I think that when you look at sets that existed then, by that I mean formations, typical offense, I think, is very much spread out across the field. That wasn’t always the case back then so the game’s faster, there’s more — there was more combination, I think, of passing and running, probably more passing and the speed of the game.

Now, I think today, there’s also more of an emphasis placed on schemes whereas when I coached first time, it was probably more of an emphasis placed on fundamentals. So, I think doing both today, schemes and fundamentals is one of the things that I think would give us a better advantage.

Now, let’s look at the player. So you got — your 18-year-old kid who’s constantly connected because of technology. So, there’s more information coming at him or her than it’s ever been the case in the past and I think because of that, it tends to be a little bit more pressure, perhaps, to produce or how you interact with your peers, wherever it might be.

But so while the world has changed and everything is faster and everybody’s connected and everybody’s got a little bit — playing, looking at their phones all the time, the basic thing that makes up the human being, a young boy, a young girl, as you go through the beginning of adulthood, that hasn’t changed at all.

It hasn’t changed at all. So, I think about what it was like when I was growing up, what it was like when my children was growing up, I think what my plays were like the first time and what plays are like this time and a concern about peer pressure, the concern about the issues associated with drugs or sex or alcohol, the pressure potentially that might come from a parent or with the respect of coach you would respect to be a teacher, or with your girlfriend or boyfriend or whomever it might be.

That hasn’t changed. So, I think, number one, you got to recognize that. And while the world’s changed around it, the basic human being, what makes us tick, what makes us tick inside, I think that was true 50 years ago as the way it is today, I think that’s got to be true 50 years from now.

RITHOLTZ: So, there are two aspects to student athletics that I think have changed that I want to get your opinion on. The first is the athleticism of the players. It certainly feels like players today are faster, bigger, stronger. Is that my imagination or are student athletes really in a level of competitive shape that’s noticeably different than 25 years ago?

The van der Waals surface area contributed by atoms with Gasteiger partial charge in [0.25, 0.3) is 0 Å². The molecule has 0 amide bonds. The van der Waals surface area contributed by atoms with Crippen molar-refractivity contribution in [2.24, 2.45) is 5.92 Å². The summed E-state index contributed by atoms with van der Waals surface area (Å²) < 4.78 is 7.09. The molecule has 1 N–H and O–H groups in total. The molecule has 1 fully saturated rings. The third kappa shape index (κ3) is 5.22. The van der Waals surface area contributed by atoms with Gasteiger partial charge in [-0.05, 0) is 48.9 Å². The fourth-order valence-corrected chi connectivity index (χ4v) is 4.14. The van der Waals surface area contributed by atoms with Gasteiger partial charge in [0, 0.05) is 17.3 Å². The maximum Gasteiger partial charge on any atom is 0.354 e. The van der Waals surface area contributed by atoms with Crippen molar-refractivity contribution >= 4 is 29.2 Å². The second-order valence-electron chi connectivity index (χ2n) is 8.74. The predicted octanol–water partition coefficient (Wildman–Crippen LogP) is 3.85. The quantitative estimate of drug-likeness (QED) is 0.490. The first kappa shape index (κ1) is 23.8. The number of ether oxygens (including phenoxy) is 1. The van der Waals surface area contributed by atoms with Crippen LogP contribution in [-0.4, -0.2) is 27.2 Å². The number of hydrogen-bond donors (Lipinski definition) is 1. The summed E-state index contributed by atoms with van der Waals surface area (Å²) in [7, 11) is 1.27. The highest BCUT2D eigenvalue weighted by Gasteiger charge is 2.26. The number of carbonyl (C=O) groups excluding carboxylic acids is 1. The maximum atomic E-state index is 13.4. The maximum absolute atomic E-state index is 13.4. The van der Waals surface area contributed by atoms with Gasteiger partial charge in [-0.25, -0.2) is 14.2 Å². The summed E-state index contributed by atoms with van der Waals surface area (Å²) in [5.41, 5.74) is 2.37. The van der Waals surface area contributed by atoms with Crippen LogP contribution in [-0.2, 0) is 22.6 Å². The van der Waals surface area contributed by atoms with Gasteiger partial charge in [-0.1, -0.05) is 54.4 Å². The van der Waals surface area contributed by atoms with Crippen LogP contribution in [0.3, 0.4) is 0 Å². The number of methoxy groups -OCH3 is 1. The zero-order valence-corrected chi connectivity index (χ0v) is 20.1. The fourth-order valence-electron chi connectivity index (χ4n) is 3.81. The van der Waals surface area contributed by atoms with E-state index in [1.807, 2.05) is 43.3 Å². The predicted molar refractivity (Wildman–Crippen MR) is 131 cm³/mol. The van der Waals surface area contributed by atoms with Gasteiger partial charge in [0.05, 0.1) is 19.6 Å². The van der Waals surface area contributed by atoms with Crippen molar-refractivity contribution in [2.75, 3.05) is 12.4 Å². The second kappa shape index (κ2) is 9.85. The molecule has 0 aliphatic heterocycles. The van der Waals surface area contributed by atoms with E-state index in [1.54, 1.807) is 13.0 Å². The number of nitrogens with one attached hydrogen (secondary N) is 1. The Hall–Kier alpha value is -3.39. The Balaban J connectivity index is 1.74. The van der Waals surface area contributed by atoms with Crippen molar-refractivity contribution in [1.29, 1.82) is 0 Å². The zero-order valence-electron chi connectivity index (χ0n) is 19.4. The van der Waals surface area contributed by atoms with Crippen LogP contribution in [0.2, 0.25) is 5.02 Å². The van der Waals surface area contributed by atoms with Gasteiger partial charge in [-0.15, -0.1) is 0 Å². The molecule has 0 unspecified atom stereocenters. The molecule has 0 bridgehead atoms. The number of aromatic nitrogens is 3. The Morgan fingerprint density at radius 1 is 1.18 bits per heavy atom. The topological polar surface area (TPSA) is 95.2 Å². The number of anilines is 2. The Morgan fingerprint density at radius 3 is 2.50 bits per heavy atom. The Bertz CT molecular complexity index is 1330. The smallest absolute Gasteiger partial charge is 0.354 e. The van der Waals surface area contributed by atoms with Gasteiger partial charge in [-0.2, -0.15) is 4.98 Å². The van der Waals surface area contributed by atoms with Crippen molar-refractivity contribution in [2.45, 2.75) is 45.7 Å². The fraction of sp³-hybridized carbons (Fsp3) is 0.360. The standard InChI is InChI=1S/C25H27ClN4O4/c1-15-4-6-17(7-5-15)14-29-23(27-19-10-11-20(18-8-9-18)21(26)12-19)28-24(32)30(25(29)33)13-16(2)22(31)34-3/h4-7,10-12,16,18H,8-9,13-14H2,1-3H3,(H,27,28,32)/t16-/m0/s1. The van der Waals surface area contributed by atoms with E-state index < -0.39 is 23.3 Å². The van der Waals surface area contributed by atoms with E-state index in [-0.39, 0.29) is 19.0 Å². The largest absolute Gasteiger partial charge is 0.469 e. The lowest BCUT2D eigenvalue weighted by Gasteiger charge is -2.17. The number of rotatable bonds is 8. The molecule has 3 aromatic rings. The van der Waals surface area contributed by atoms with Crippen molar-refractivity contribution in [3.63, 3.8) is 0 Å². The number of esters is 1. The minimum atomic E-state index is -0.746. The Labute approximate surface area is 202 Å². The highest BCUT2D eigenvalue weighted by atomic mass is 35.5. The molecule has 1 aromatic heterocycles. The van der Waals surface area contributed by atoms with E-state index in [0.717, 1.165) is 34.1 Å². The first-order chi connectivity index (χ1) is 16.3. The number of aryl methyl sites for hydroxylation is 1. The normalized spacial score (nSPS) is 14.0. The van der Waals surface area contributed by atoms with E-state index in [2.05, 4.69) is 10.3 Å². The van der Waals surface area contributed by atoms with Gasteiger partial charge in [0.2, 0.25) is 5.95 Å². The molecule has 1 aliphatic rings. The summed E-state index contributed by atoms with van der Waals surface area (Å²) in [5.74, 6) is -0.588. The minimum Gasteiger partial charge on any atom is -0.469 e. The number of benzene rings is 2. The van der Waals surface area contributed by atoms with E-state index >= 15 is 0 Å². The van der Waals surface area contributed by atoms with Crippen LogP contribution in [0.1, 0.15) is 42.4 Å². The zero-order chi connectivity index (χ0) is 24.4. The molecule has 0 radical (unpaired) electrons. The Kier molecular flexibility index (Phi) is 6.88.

MOGLIA: You’re a 100 percent right. You see that exactly right and I think part of that is tremendous emphasis and of course, in terms of strength training and workouts and things like that that frankly, take place over the span of the entire year. So, if you look at football but this is true in other sports, our guys, at least twice a week — and the off season now becomes three or four times a week, perhaps five times a week depending on what we have going on.

So, in effect, you’re working out year-round. That’s number one. And the number two piece is after 25 years, look at mortality rates. Seventy-five years ago, mortality rate may have been 50. Today it’s 85. So, there’s also — also, the element of evolution that is taking place, the typical — a little bit fast, a little bit stronger, a little bit larger, a little bit — maybe a little bit smarter, all of those things, I think have taken place all the time.

RITHOLTZ: And then second issue that came up over the past couple years is the concept of the NCAA and student athletes demanding control over their image, control over how licensing is done with their names, and even student athletes getting paid. What are your thoughts on this area?

MOGLIA: Well, being a business guy, Barry, I certainly — I think you got to follow the money and you got to pay close attention to that. And so, I think if you really understand money flow and how it works, a lot of times, the fact that you can — even that, say, you’re a soothsayer or a fortune teller but you can tell what’s going to openly happen.

And with regards to this, to preface it for a moment, when I went to college, I was married, I had a daughter, I had paid every dime of my education. And we have about 125 guys still on the team, well only 85 of them has scholarships. That means we got 40 guys in the team that are — that do not get paid, and they’re treated exactly like the other guys and they got to work just as hard as the other guys and they’re not getting money.

So, you would think then to be able to provide a student athlete with room, board, books, tuition, it’s a pretty significant thing. But the TV contracts are so significant, are so significant today that the amount of money a Power Five school makes from their league, from their conference, just in football alone, is astronomical, far greater than, let say, what the entire athletic budget would be at Coastal Carolina.